Page:Canadian Alpine Journal I, 2.djvu/68

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232
Canadian Alpine Journal

MOUNT STEPHEN ROCKS AND FOSSILS.


By Charles D. Walcott.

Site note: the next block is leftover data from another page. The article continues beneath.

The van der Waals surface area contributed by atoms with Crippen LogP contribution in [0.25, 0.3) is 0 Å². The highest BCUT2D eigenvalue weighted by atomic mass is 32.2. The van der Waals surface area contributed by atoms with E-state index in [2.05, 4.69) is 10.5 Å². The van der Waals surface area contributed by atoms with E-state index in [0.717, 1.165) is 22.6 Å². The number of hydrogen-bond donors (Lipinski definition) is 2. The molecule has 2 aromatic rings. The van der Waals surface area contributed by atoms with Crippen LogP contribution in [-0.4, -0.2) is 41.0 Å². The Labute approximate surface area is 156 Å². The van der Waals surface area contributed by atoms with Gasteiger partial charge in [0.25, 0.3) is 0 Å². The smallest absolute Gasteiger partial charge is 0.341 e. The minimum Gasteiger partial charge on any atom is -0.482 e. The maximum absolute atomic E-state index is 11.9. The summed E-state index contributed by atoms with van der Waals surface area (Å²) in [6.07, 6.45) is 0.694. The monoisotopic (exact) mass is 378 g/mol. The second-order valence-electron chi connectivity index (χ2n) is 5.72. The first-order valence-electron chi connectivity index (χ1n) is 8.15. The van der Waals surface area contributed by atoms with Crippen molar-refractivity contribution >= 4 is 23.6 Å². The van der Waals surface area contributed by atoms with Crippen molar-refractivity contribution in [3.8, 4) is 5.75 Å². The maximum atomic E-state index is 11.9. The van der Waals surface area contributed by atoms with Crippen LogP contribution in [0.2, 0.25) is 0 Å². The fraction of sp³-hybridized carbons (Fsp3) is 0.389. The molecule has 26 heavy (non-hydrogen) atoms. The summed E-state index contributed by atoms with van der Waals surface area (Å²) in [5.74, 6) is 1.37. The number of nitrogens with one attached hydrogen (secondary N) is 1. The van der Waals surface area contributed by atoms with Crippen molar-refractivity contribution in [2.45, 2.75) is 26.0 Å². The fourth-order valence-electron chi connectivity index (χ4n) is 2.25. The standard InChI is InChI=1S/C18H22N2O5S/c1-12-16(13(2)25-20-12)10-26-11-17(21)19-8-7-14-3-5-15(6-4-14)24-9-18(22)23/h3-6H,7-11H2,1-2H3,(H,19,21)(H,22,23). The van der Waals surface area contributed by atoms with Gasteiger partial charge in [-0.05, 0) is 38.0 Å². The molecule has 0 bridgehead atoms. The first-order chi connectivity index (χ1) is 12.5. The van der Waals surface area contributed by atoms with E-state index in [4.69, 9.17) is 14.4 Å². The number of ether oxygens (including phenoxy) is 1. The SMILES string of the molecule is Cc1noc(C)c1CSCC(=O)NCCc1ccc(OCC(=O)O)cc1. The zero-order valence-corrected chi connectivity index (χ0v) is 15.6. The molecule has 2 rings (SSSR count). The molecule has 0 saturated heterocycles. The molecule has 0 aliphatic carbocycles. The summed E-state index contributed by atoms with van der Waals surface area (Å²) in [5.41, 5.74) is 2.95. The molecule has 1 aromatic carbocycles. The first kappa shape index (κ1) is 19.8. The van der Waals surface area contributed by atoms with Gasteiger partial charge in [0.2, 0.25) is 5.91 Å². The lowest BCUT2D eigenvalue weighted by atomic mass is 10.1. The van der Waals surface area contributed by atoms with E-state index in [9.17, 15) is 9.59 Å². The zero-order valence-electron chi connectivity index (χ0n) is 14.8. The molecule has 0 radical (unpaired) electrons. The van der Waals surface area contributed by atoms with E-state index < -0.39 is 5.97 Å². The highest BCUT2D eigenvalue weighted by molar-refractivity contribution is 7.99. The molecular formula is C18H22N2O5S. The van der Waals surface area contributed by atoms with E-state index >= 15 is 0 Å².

The north face and slope of Mount Stephen presents a wonderfully interesting section of rocks in which many finely preserved fossils occur. At the base, where the railroad passes through the north shoulder of the mountain mass, fossils of the Lower Cambrian fauna occur in the hard, brown sandstones and in the bluish-gray limestones and shales above them for 315 feet. The characteristic fossil of this horizon is a large trilobite called Olenellus. No whole ones have been found on Mount Stephen, but an entire specimen found at about the same place in the section in Nevada is shown by Figure 1, Plate II. Above the Lower Cambrian formations comes the massive Cathedral limestone, 1680 feet thick, which forms the summits of Cathedral Mountain. These limestones are sandy and impure and in Mount Stephen only worm borings have been seen in them. Above the Cathedral formation there is a series of thin layers of bluish limestone and shale, 525 feet thick, which is called the Stephen formation. In this may be found many fragments of fossils that belong to the Middle Cambrian fauna. We have now reached the level of the celebrated fossil bed of Mount Stephen. The rock is a gray, siliceous and sandy shale that, 2200 feet above the railroad station at Field, is 150 feet in thickness. A sharp fold in the shale and the rock below has bent the layers sharply down the slope in the direction of Field. The frost, rain and snow have gradually broken up the great layers of shale and scattered them down the slopes. Nature has done all that